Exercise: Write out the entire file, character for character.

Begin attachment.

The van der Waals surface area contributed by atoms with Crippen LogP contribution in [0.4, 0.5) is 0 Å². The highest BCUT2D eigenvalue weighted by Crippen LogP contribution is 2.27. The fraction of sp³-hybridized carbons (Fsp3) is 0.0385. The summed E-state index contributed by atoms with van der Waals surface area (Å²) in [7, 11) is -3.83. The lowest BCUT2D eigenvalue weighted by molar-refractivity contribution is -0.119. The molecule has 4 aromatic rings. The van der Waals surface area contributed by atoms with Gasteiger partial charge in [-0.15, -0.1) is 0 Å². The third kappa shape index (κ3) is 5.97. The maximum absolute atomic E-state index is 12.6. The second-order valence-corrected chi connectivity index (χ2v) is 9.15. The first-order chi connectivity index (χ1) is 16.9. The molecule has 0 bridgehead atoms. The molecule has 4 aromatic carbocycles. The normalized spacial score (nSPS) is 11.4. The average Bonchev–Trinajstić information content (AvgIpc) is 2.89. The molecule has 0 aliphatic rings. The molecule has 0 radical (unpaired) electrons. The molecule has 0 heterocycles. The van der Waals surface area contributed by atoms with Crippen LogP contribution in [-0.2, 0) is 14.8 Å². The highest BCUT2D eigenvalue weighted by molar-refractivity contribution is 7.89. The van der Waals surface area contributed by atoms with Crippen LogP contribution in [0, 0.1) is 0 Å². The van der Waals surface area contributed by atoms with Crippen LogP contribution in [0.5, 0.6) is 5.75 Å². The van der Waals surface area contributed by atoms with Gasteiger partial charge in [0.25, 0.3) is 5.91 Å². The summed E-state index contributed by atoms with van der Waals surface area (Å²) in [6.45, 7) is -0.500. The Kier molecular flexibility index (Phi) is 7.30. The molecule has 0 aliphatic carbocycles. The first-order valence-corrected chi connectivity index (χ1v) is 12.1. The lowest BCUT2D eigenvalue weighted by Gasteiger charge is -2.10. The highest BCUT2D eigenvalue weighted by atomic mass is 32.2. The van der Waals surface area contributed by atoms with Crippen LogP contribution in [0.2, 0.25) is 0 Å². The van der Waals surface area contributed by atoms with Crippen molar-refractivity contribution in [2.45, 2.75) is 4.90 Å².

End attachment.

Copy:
The van der Waals surface area contributed by atoms with Crippen LogP contribution in [0.4, 0.5) is 0 Å². The highest BCUT2D eigenvalue weighted by Crippen LogP contribution is 2.27. The fraction of sp³-hybridized carbons (Fsp3) is 0.0385. The summed E-state index contributed by atoms with van der Waals surface area (Å²) in [7, 11) is -3.83. The lowest BCUT2D eigenvalue weighted by molar-refractivity contribution is -0.119. The molecule has 4 aromatic rings. The van der Waals surface area contributed by atoms with Gasteiger partial charge in [-0.15, -0.1) is 0 Å². The third kappa shape index (κ3) is 5.97. The maximum absolute atomic E-state index is 12.6. The second-order valence-corrected chi connectivity index (χ2v) is 9.15. The first-order chi connectivity index (χ1) is 16.9. The molecule has 0 bridgehead atoms. The molecule has 4 aromatic carbocycles. The normalized spacial score (nSPS) is 11.4. The average Bonchev–Trinajstić information content (AvgIpc) is 2.89. The molecule has 0 aliphatic rings. The molecule has 0 radical (unpaired) electrons. The molecule has 0 heterocycles. The van der Waals surface area contributed by atoms with Crippen LogP contribution in [-0.2, 0) is 14.8 Å². The highest BCUT2D eigenvalue weighted by molar-refractivity contribution is 7.89. The van der Waals surface area contributed by atoms with Crippen LogP contribution in [0, 0.1) is 0 Å². The van der Waals surface area contributed by atoms with Crippen LogP contribution in [0.5, 0.6) is 5.75 Å². The van der Waals surface area contributed by atoms with Gasteiger partial charge in [0.25, 0.3) is 5.91 Å². The summed E-state index contributed by atoms with van der Waals surface area (Å²) in [6.45, 7) is -0.500. The Kier molecular flexibility index (Phi) is 7.30. The molecule has 0 aliphatic carbocycles. The first-order valence-corrected chi connectivity index (χ1v) is 12.1. The lowest BCUT2D eigenvalue weighted by Gasteiger charge is -2.10. The highest BCUT2D eigenvalue weighted by atomic mass is 32.2. The van der Waals surface area contributed by atoms with Crippen LogP contribution in [0.2, 0.25) is 0 Å². The van der Waals surface area contributed by atoms with Crippen molar-refractivity contribution in [2.45, 2.75) is 4.90 Å².